I’ve been reaching for a metaphor, and that’s never a good position to be in. If you have to strain for your metaphor, as if for a dusty can of beans on the top shelf, it’s not going to be the poetic illustration that you want it to be. I’ve considered writing things like “the Yamaha Motif ES Rack is like the girl you bring home to meet your parents” and “you don’t drive to work in the TVR”. But I shouldn’t be committing that kind of prose to code, just like I shouldn’t be trying to apologise for purchasing the first current-model sample-based synth to be added to my collection in 8 years.
And so I won’t apologize for buying the Motif, because it was inevitable in a way, and because it’s a fine piece of gear. It does what it’s supposed to do, and packs more than a few pleasant surprises, for a reasonable price.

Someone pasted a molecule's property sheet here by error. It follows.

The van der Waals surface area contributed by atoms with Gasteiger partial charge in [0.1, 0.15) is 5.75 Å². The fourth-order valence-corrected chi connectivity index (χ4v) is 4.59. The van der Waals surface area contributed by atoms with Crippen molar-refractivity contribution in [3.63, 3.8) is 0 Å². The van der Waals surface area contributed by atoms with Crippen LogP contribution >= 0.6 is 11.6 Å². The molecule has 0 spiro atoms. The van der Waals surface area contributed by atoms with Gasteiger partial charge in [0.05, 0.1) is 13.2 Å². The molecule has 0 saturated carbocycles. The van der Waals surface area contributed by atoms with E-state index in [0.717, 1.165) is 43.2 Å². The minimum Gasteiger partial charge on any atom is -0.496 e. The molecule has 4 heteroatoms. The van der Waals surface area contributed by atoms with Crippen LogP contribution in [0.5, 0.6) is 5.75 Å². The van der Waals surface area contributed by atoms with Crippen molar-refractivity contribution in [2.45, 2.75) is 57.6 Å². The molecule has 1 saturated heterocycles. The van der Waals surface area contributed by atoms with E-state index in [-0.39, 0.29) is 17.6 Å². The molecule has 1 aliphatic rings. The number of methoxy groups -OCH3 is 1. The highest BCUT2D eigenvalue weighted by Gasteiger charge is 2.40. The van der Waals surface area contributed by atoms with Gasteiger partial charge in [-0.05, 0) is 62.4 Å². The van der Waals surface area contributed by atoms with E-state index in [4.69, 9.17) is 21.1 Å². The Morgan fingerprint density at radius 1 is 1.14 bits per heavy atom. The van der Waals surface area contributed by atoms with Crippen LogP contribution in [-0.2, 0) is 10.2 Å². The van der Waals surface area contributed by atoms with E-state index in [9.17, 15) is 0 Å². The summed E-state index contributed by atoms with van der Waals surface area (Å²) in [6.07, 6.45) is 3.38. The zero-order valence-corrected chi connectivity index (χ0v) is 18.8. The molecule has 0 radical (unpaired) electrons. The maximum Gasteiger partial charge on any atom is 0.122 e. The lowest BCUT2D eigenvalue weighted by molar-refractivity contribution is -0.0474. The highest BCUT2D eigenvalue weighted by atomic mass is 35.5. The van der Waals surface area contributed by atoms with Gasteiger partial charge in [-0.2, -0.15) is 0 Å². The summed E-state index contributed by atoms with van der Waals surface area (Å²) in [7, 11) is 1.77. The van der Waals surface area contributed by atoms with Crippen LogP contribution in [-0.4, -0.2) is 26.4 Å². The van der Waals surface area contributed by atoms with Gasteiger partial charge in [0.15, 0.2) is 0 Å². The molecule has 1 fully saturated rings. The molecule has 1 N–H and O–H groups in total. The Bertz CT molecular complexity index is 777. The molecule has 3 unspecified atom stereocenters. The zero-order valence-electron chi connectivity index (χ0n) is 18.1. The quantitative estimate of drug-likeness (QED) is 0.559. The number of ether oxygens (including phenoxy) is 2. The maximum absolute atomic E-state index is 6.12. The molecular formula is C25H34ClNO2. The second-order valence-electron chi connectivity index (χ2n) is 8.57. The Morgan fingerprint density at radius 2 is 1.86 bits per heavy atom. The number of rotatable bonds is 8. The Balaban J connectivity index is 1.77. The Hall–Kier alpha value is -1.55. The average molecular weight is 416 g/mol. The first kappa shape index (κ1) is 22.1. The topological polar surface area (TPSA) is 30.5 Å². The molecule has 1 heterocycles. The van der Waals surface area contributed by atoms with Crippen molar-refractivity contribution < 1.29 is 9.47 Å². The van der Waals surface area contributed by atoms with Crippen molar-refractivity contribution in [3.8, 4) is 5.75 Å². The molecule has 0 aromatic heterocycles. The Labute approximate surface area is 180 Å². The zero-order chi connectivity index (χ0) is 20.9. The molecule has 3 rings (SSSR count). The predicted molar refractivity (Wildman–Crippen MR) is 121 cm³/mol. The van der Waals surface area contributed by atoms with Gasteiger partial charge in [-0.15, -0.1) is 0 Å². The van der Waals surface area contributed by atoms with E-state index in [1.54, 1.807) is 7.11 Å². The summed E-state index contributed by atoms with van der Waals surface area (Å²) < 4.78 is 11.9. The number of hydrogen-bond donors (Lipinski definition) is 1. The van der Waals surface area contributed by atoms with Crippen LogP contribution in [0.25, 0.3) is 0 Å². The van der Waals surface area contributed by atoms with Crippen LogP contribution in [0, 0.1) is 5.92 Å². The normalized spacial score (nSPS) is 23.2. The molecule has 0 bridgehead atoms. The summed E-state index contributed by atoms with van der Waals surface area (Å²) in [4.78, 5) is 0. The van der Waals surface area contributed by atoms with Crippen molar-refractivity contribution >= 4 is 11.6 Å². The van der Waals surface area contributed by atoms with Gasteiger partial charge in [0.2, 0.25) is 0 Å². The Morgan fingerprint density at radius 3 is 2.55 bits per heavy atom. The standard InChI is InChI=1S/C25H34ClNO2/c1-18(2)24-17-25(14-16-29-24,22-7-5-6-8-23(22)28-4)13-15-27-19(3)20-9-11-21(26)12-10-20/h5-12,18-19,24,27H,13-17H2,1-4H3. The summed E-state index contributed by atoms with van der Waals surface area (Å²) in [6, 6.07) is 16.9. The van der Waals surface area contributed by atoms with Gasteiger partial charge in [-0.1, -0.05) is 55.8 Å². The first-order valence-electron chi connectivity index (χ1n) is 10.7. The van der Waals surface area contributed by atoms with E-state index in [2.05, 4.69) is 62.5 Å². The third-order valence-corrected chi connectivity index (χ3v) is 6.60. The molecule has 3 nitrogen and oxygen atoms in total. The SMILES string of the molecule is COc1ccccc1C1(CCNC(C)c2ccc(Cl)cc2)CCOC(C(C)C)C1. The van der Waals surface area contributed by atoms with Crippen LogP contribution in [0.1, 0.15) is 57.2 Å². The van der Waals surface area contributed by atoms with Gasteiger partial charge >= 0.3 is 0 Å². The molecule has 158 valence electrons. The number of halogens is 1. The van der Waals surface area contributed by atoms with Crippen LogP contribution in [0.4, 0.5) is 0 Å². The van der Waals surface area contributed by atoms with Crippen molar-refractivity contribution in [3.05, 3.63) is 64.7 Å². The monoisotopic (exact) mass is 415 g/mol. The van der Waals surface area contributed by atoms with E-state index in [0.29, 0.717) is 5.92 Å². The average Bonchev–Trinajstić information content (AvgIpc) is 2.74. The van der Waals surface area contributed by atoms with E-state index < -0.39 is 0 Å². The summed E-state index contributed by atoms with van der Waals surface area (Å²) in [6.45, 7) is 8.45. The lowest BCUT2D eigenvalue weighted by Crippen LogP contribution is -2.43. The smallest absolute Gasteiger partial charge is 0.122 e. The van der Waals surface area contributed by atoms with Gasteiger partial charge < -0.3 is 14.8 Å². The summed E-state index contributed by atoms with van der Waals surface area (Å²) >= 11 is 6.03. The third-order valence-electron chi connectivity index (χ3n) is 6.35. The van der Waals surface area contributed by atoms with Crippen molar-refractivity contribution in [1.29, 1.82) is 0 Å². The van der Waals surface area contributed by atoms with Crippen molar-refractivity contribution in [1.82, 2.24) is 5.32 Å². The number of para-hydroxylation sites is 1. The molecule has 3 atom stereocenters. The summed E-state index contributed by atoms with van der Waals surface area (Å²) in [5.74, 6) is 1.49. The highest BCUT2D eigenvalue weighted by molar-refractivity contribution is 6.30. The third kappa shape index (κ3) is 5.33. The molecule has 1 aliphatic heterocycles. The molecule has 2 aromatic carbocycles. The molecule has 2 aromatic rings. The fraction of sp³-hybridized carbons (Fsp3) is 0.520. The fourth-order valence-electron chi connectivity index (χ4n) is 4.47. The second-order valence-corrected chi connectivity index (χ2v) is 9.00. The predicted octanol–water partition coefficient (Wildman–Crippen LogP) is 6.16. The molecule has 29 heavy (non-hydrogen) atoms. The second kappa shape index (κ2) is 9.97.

How was it inevitable? It was inevitable that I would end up playing covers on the B-circuit again, because I can, and because it’s kind of fun (okay, I admit it), and because there’s a couple of bucks in it. Enough to pay for a new piece of gear. But give unto Caesar, remember? You don’t use the dough you make playing “Fly Like an Eagle” to buy a modular synth. You buy a workhorse, something cheap but powerful, with your basic stable of piano, electric piano, organ, clav, brass and strings — and a few stock synth patches thrown in for good measure.